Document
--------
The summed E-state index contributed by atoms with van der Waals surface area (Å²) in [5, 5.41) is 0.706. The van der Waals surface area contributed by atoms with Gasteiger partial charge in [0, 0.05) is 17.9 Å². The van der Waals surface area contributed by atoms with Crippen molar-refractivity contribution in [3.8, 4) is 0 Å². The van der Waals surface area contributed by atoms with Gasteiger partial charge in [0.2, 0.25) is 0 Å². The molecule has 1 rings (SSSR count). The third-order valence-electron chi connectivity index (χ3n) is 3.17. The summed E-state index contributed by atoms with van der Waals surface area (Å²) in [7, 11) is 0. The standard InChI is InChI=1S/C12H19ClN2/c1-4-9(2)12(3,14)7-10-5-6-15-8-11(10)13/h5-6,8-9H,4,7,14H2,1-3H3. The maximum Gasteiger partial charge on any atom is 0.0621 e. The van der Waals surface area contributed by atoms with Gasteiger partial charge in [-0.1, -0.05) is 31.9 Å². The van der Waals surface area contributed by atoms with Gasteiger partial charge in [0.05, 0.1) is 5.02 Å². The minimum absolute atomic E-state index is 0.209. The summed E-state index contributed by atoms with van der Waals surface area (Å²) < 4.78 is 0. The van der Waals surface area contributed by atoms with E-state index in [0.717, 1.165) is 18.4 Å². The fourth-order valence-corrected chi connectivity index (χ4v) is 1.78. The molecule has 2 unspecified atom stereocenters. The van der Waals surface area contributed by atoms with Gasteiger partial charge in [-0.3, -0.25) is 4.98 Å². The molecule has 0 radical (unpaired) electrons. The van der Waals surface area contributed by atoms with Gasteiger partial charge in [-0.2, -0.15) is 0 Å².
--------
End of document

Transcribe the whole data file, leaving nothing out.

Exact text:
The summed E-state index contributed by atoms with van der Waals surface area (Å²) in [5, 5.41) is 0.706. The van der Waals surface area contributed by atoms with Gasteiger partial charge in [0, 0.05) is 17.9 Å². The van der Waals surface area contributed by atoms with Crippen molar-refractivity contribution in [3.8, 4) is 0 Å². The van der Waals surface area contributed by atoms with Gasteiger partial charge in [0.2, 0.25) is 0 Å². The molecule has 1 rings (SSSR count). The third-order valence-electron chi connectivity index (χ3n) is 3.17. The summed E-state index contributed by atoms with van der Waals surface area (Å²) in [7, 11) is 0. The standard InChI is InChI=1S/C12H19ClN2/c1-4-9(2)12(3,14)7-10-5-6-15-8-11(10)13/h5-6,8-9H,4,7,14H2,1-3H3. The maximum Gasteiger partial charge on any atom is 0.0621 e. The van der Waals surface area contributed by atoms with Gasteiger partial charge in [-0.1, -0.05) is 31.9 Å². The van der Waals surface area contributed by atoms with Gasteiger partial charge in [0.05, 0.1) is 5.02 Å². The minimum absolute atomic E-state index is 0.209. The summed E-state index contributed by atoms with van der Waals surface area (Å²) < 4.78 is 0. The van der Waals surface area contributed by atoms with E-state index in [0.717, 1.165) is 18.4 Å². The fourth-order valence-corrected chi connectivity index (χ4v) is 1.78. The molecule has 2 unspecified atom stereocenters. The van der Waals surface area contributed by atoms with Gasteiger partial charge in [-0.3, -0.25) is 4.98 Å². The molecule has 0 radical (unpaired) electrons. The van der Waals surface area contributed by atoms with Gasteiger partial charge in [-0.2, -0.15) is 0 Å².